Marine Mammal Response Program: Annual Report 2019-20
Between April 2019 and March 2020, there were a total of 1,331 reported incidents involving over 1,854 animals. Of the total number of incidents reported there were 1,074 responses. Of the total number of incidents reported, 454 were incidents involving Species At Risk (SARA). (Several incidents were listed as an unidentifiable species; therefore, the number of incidents involving SARA species could be higher). Responses occurred for 399 of the 454 incidents reported involving SARA species. There are multiple reasons why a response to a report many not be required or may not be possible, e.g. duplicate reports of the same incident, no option for safe response, etc.
The types of incidents included: entanglements, close vessel approaches, harassment, collisions, live strandings, injured/sick, sightings/free swimming, dead (beached and floating), distressed, shootings, and animals interacting with the public.
The types of responses included: freeing entangled whales and pinnipeds, collecting samples and performing necropsies on dead animals, reuniting stranded animals with their pods, responding to harassment calls, refloating live beached animals, monitoring sick animals, monitoring close approaches by vessels, and warming cold stunned sea turtles.
Of all the incidents reported and responded to, a few have been highlighted by our partners:
- Whale Release and Strandings (WRS) based out of Newfoundland and Labrador, received over 25 reports over the course of the summer of a particular solitary and social beluga hanging around tour boat operations in Witless Bay. Therefore, members from WRS travelled to Witless Bay to educate the public and document the health of the beluga over the course of 2.5 months. Unfortunately, on September 2, 2019, this beluga was struck by a boat and severely injured. WRS continued to monitor the beluga until the animal was no longer seen in the area.
- Through the Marine Animal Response Society (MARS), an entangled humpback whale was reported off Brier Island on December 2, 2019. The Center for Coastal Studies (CCS) Humpback Whale Studies Program had tentatively identified the whale as Kansas. The whale was anchored in 20-trap trawl and two balloons. Under the guidance of Campobello Whale Rescue Team, the Fundy East team managed to cut one wrap and removed one balloon, probably off the right flipper. However, the tail was anchored. The owner of the trawl managed to part the line freeing the whale’s tail from the anchoring lines. After the line parted, the whale did tail slaps and started “snaking”. At that point, the whale had been lightened up and was no longer anchored and began blowing more normally. It was believed the remaining gear was found on December 6, 2019, and that the whale is now gear free.
- On June 21, 2019, Campobello Whale Rescue Team (CWRT) responded to a live North Atlantic right whale entangled in fishing gear. The animal had fishing line exiting the left side of its mouth extending to a wrap around the tail – “hog-tied”. CWRT had attempted to attach a satellite tag twice but both times they were unsuccessful. CWRT cut the line between the mouth and tail and the line was able to leave the mouth. The response took three days to deal with this partial disentanglement but with the trailing line cut and apparent heavy weight released, the whale began swimming more easily, “arching” higher.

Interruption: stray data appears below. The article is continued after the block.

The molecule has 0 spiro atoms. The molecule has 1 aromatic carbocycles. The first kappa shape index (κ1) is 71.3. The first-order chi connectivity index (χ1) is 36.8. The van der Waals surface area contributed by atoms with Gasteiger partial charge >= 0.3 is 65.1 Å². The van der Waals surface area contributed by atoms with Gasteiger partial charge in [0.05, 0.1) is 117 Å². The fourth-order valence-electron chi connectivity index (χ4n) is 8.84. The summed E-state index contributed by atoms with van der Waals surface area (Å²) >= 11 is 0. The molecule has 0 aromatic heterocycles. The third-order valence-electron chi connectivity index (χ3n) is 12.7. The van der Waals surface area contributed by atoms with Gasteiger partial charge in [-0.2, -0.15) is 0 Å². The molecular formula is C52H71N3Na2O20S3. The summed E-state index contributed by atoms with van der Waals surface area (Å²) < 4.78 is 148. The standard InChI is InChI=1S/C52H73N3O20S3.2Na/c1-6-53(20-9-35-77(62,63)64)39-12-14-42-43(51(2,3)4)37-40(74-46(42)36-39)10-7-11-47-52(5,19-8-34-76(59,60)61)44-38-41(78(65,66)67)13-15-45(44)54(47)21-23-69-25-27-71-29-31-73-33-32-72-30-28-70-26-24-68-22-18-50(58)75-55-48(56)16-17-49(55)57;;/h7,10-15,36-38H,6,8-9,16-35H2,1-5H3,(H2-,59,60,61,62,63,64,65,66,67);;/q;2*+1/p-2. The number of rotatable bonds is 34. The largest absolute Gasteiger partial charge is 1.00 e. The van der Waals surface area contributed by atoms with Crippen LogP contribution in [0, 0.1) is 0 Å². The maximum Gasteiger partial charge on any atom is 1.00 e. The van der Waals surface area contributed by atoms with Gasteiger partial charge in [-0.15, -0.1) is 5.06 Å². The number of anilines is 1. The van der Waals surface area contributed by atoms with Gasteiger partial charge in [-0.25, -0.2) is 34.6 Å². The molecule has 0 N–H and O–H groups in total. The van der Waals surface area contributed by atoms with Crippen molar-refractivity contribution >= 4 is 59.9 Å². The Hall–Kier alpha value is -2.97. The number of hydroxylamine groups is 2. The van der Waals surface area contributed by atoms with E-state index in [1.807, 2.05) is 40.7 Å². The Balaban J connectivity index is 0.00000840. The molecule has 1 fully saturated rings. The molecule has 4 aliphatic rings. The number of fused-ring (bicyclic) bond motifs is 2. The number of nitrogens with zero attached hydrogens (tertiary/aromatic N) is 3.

- On September 9, 2019, the Bamfield Marine Science Center called the British Columbia Marine Mammal Response network (BCMMRN) to report an entangled humpback calf. The call was on behalf of one of their researchers who located the cow and calf situated on the backside of Seppings Island. The calf appeared to have a “float” wrapped around its tail, and it wasn’t able to dive. Fisheries and Oceans Canada (DFO)’s Pacific Region Marine Mammal Coordinator Paul Cottrell was on the scene with fishery officers from DFO’s Conservation and Protection. They discovered multiple wraps of line around the calf’s tail stock and around its head. The marine mammal rescue team was able to remove all gear from the animal, and multiple “floats” were removed and kept for identification purpose.
Incident Numbers by Region
Often, incidents reported are for sightings of animals (no response required but information is collected) and/or are repeat reports for the same incident (each call that comes in is recorded to show the level of activity of the hotlines), which is why the number of responses is different from the number of reports received.
Pacific: There were a total of 714 incidents reported and 714 responses performed. Of those, 333 were for SARA listed species.
Quebec: There were a total of 282 incidents reported and 182 responses performed. Of the responses performed, 31 were for SARA listed species.
Gulf: There were a total of 105 incidents reported and 51 responses performed. Of the responses performed, 11 were for SARA listed species
Maritimes: There were a total of 152 incidents reported and 60 responses performed. Of the responses performed, 3 were for SARA listed species.
Newfoundland & Labrador: There were a total of 78 incidents reported and 67 responses performed. Of the responses performed, 21 were for SARA listed species.
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